15 Words That Will Either Improve or Ruin Your Resume

A recent survey conducted on Careerbuilder.com and completed by hiring managers and company leaders revealed some interesting facts about resumes and the language that you use to write them. It is generally known that, while your resume is important for displaying your educational achievements, work history, and experience, it is not a document that should be overly long or loaded with details. According to the survey, 68% of hiring managers spend less than two minutes glancing over your resume. So what is it that they are looking for that you haven’t included in the hours you have already spent pouring over your resume?

A good resume presents highlights of your educational background, work history, and your personal and professional experience. While anyone can put these things down on a piece of paper, how you present the information is what can make or break your chances of landing a job interview with a potential employer. Employers are looking for words that jump out from your resume and shout, “They might make a good candidate!” According to the survey, employers look for ‘action words’ in your resume that demonstrate your experience with past employers. That being said, you want to avoid using more vague, or cliché terms like “self-driven” or “go-getter.”  

15 Words You Should Be Using In Your Resume

According to the results of the Careerbuilder.com survey, hiring managers respond most positively to these 15 words:

  1. Achieved: 52%
  2. Improved: 48%
  3. Trained/Mentored: 47%
  4. Managed: 44%
  5. Created: 43%
  6. Resolved: 40%
  7. Volunteered: 35%
  8. Influenced: 29%
  9. Increased/Decreased: 28%
  10. Ideas: 27%
  11. Negotiated: 25%
  12. Launched: 24%
  13. Revenue/Profits: 23%
  14. Under budget: 16%
  15. Won: 13%

Once again, employers are looking for ‘action words’ that demonstrate your ability to think critically, act professionally, and prove you are a valuable asset to the company. When using these words, it is also acceptable to include specific number values in the description. For example, the first word on the list is ‘Achieved.’ Instead of simply saying, “I achieved my quarterly sales goal,” you could instead say, “I developed a new schedule to help me achieve my quarterly sales goal of X.” In this case, ‘X’ can be a dollar amount or a number representing new clients or sales deals.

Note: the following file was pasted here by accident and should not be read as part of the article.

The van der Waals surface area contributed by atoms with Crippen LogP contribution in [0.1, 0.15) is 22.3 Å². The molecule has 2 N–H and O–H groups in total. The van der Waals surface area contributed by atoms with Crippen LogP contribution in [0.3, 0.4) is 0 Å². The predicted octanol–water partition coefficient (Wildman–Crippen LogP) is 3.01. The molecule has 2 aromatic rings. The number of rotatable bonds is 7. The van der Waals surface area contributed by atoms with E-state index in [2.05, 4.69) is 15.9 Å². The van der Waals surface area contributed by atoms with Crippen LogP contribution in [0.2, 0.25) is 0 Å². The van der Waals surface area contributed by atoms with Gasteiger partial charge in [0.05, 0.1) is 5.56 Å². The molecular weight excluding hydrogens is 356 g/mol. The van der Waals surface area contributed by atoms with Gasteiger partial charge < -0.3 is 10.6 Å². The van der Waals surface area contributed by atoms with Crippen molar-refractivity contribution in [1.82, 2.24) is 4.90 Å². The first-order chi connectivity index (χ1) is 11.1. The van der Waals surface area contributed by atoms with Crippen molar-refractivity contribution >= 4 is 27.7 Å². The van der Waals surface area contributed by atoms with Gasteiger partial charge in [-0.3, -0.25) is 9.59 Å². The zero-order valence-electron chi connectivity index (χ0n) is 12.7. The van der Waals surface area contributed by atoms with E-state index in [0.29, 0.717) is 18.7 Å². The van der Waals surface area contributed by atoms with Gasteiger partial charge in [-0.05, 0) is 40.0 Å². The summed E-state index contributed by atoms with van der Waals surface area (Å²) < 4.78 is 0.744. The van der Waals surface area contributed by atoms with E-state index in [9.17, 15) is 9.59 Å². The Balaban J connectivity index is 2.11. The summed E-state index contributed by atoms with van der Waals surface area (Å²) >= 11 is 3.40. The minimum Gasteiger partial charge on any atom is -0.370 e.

Noting that you have experience training and mentoring other employees is also a big factor for hiring managers. This not only shows your wealth of knowledge and passion about your company and product, but also that you are a responsible employee that can be trusted with handling additional obligations than simply what is in your job description. Volunteering your time for extra work or outside projects also shows you are a team player, without you having to include such phrases on your actual resume.

15 Words You Should Avoid Using In Your Resume

  1. Best of breed: 38%
  2. Go-getter: 27%
  3. Think outside of the box: 26%
  4. Synergy: 22%
  5. Go-to person: 22%
  6. Thought leadership: 16%
  7. Value add: 16%
  8. Results-driven: 16%
  9. Team player: 15%
  10. Bottom-line: 14%
  11. Hard worker: 13%
  12. Strategic thinker: 12%
  13. Dynamic: 12%
  14. Self-motivated: 12%
  15. Detail-oriented: 11%

While you do want a potential employer to know that you are a team player, who is also self-driven and able to “think outside the box,” using such cliché phrases does nothing to help you get an interview. Your resume should focus on your skills, accomplishments, and the results of said accomplishments relevant to your work experience or the job to which you are applying.

Trying to convince someone that you are something simply by telling him or her is just not enough; you need to show your value and experience, not simply state it. Honestly, if Joe Blow came up to you on the street and said, “I am the best financial analyst that has ever lived,” but had no evidence to prove it, would you hire him to handle your company expenses? Don’t think so. Try and think the same way when writing your resume, and you will be landing interview requests in no time.